Dunlavy

The Alison Effect (Camera Obscura)

Though Denton likes to believe it was the home of Texas's best psych rock in the 1990s, that title actually goes to Houston's the Mike Gunn. This early-'90s quintet brazenly brandished a guitar indulgence that warped more minds in the Lone Star State and beyond since the six-oh days of Josefus, the 13th Floor Elevators, the Moving Sidewalks and the Outcasts. (If you're not convinced, check out 1991's Hemp for Victory and be converted.) The Mike Gunn also spawned some of the state's best-kept secrets. Guitarist Tom Carter went on to craft hauntingly beautiful music with his wife, Christina, as Charalambides. John Cramer is still rolling with Project Grimm. And bassist Scott Grimm is recording solo at home as Dunlavy, or the DunLavy.

For his fifth album, The Alison Effect, Grimm is joined by Cramer, and the two will send you reaching for the bong -- or dusting off those Amon Düül reissues that you haven't listened to since 1996. Kicking things off is an 18-minute odyssey, "Woe Be to Croton," an intricate lattice of guitar, keyboards and percussion that casually runs through variations of its central motif without becoming tedious. Some crafty slide-guitar work, organ drones and vocal chants punctuate breaks as the duo carefully builds to some fuzzy guitar pyrotechnics that recall the impossibly stoned wanking preached by Wayne Rogers in his bands Magic Hour, Major Stars and Crystallized Movements.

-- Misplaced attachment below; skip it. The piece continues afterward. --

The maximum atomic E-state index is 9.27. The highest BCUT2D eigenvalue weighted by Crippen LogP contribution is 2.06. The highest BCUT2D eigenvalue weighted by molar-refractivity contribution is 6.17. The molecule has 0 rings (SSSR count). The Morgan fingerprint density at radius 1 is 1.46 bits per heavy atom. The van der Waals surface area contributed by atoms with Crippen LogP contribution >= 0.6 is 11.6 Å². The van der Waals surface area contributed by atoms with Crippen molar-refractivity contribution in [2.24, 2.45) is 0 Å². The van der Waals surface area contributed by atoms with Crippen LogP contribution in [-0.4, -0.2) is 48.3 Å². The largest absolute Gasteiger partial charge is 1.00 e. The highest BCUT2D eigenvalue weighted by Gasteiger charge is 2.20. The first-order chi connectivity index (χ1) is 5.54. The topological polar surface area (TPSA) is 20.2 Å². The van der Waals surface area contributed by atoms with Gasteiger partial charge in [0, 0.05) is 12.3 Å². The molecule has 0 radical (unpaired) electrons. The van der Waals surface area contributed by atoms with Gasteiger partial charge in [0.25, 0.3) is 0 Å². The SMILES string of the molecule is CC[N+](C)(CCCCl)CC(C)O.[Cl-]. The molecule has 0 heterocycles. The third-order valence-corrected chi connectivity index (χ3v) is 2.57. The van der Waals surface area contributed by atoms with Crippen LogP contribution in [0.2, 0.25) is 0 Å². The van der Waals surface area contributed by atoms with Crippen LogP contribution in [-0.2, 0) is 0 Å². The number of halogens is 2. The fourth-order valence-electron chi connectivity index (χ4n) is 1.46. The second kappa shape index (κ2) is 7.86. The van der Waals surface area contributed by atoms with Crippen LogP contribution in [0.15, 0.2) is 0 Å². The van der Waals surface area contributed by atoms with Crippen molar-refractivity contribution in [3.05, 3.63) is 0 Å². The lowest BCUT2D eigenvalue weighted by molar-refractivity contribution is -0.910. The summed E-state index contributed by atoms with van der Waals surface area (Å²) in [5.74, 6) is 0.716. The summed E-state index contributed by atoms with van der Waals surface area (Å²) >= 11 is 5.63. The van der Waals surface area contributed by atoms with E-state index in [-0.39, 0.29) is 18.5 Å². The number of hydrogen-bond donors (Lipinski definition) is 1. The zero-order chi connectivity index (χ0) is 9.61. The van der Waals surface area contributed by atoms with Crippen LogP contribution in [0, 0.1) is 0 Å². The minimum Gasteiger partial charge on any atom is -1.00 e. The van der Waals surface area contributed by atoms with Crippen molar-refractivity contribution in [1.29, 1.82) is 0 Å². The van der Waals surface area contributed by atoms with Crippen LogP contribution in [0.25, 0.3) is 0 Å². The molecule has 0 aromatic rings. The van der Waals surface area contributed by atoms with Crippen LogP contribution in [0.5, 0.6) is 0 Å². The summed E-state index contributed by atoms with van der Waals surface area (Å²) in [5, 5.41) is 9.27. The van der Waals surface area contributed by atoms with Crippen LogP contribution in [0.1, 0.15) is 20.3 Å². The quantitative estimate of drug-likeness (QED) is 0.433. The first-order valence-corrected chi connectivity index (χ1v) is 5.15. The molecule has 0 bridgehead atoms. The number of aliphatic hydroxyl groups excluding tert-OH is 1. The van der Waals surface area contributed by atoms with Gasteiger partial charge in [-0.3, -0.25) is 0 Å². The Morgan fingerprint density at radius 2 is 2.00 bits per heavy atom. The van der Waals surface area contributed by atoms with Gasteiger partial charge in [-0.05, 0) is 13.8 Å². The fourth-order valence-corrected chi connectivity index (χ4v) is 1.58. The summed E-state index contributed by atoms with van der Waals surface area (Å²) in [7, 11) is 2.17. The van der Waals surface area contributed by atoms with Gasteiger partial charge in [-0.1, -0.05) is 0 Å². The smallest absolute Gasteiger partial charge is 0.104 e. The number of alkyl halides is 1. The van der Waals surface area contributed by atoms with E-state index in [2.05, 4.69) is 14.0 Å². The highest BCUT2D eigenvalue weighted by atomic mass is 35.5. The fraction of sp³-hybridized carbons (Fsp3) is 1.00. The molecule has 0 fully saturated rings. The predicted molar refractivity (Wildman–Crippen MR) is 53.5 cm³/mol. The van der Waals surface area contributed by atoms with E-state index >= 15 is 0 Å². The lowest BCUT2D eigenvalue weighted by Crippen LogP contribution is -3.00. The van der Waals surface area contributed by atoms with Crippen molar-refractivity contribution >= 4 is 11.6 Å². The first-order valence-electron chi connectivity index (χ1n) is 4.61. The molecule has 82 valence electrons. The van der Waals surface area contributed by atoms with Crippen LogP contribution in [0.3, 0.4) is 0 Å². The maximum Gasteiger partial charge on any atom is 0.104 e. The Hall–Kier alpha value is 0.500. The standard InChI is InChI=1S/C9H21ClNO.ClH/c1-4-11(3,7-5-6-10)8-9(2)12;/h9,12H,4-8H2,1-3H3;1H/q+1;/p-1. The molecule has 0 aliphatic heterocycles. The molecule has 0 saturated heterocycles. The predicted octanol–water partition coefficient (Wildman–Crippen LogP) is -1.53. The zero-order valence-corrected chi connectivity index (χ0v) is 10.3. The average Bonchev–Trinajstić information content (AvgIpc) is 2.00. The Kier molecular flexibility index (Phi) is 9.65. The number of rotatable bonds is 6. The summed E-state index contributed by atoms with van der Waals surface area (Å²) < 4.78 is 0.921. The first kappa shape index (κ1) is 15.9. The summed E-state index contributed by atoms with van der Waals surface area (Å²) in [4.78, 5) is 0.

Not that Alisonis all paisleys and lava lamps. "Sassy" rides a discombobulating bass line into Valentines for Matahari-era Sun City Girls' Eastern vocal mischief. "Rob Walks In" chugs along a pounding pulse that's peppered with Cramer's vocals and yet more fiery guitar work. And "Better Than Sleep" is a moody, country-psych excursion that recalls Red Red Meat's finer moments -- only with more guitar hypnosis.

Admittedly, a good deal of modern psych gets dismissed as old-guy Ptolemaic Terrascope noodling. But when a musician as solid as Grimm is this obscure in his home state, it leaves you wondering when fans of the layered, epic movements of acts with more hipster cred like Godspeed You Black Emperor!, Mogwai and (gasp) Radiohead are going to look for the homegrown crop of the real deal.

 
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